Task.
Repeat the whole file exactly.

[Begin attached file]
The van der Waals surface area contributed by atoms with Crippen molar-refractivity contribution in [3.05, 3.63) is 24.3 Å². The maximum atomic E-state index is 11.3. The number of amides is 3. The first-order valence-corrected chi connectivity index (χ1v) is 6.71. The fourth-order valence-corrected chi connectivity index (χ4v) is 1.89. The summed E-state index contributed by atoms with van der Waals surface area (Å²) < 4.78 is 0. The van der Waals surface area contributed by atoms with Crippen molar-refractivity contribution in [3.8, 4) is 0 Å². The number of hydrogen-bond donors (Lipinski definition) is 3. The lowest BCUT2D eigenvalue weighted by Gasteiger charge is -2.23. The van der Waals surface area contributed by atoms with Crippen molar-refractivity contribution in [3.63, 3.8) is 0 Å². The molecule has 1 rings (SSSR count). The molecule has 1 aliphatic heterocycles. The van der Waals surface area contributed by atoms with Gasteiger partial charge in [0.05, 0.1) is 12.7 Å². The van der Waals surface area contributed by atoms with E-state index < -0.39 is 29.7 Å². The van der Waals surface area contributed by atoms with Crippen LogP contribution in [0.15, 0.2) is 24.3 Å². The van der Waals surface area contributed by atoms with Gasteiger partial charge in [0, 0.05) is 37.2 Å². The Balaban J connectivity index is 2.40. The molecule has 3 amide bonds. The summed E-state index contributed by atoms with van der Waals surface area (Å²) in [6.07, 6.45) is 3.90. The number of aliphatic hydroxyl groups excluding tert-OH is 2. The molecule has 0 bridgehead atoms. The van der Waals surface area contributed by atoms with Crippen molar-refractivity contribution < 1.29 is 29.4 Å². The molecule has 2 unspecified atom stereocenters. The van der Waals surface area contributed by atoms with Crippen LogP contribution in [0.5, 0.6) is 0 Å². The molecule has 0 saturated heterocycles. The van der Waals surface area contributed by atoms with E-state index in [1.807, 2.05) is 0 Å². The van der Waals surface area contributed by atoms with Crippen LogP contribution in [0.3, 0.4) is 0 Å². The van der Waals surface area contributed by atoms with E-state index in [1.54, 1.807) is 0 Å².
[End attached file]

The van der Waals surface area contributed by atoms with Crippen molar-refractivity contribution in [3.05, 3.63) is 24.3 Å². The maximum atomic E-state index is 11.3. The number of amides is 3. The first-order valence-corrected chi connectivity index (χ1v) is 6.71. The fourth-order valence-corrected chi connectivity index (χ4v) is 1.89. The summed E-state index contributed by atoms with van der Waals surface area (Å²) < 4.78 is 0. The van der Waals surface area contributed by atoms with Crippen molar-refractivity contribution in [3.8, 4) is 0 Å². The number of hydrogen-bond donors (Lipinski definition) is 3. The lowest BCUT2D eigenvalue weighted by Gasteiger charge is -2.23. The van der Waals surface area contributed by atoms with Crippen molar-refractivity contribution in [3.63, 3.8) is 0 Å². The molecule has 1 rings (SSSR count). The molecule has 1 aliphatic heterocycles. The van der Waals surface area contributed by atoms with Gasteiger partial charge in [0.05, 0.1) is 12.7 Å². The van der Waals surface area contributed by atoms with E-state index < -0.39 is 29.7 Å². The van der Waals surface area contributed by atoms with Crippen LogP contribution in [0.15, 0.2) is 24.3 Å². The van der Waals surface area contributed by atoms with Gasteiger partial charge in [0, 0.05) is 37.2 Å². The Balaban J connectivity index is 2.40. The molecule has 3 amide bonds. The summed E-state index contributed by atoms with van der Waals surface area (Å²) in [6.07, 6.45) is 3.90. The number of aliphatic hydroxyl groups excluding tert-OH is 2. The molecule has 0 bridgehead atoms. The van der Waals surface area contributed by atoms with Crippen molar-refractivity contribution < 1.29 is 29.4 Å². The molecule has 2 unspecified atom stereocenters. The van der Waals surface area contributed by atoms with Crippen LogP contribution in [0.5, 0.6) is 0 Å². The molecule has 0 saturated heterocycles. The van der Waals surface area contributed by atoms with E-state index in [1.807, 2.05) is 0 Å². The van der Waals surface area contributed by atoms with Crippen LogP contribution in [0.3, 0.4) is 0 Å². The van der Waals surface area contributed by atoms with E-state index in [1.54, 1.807) is 0 Å².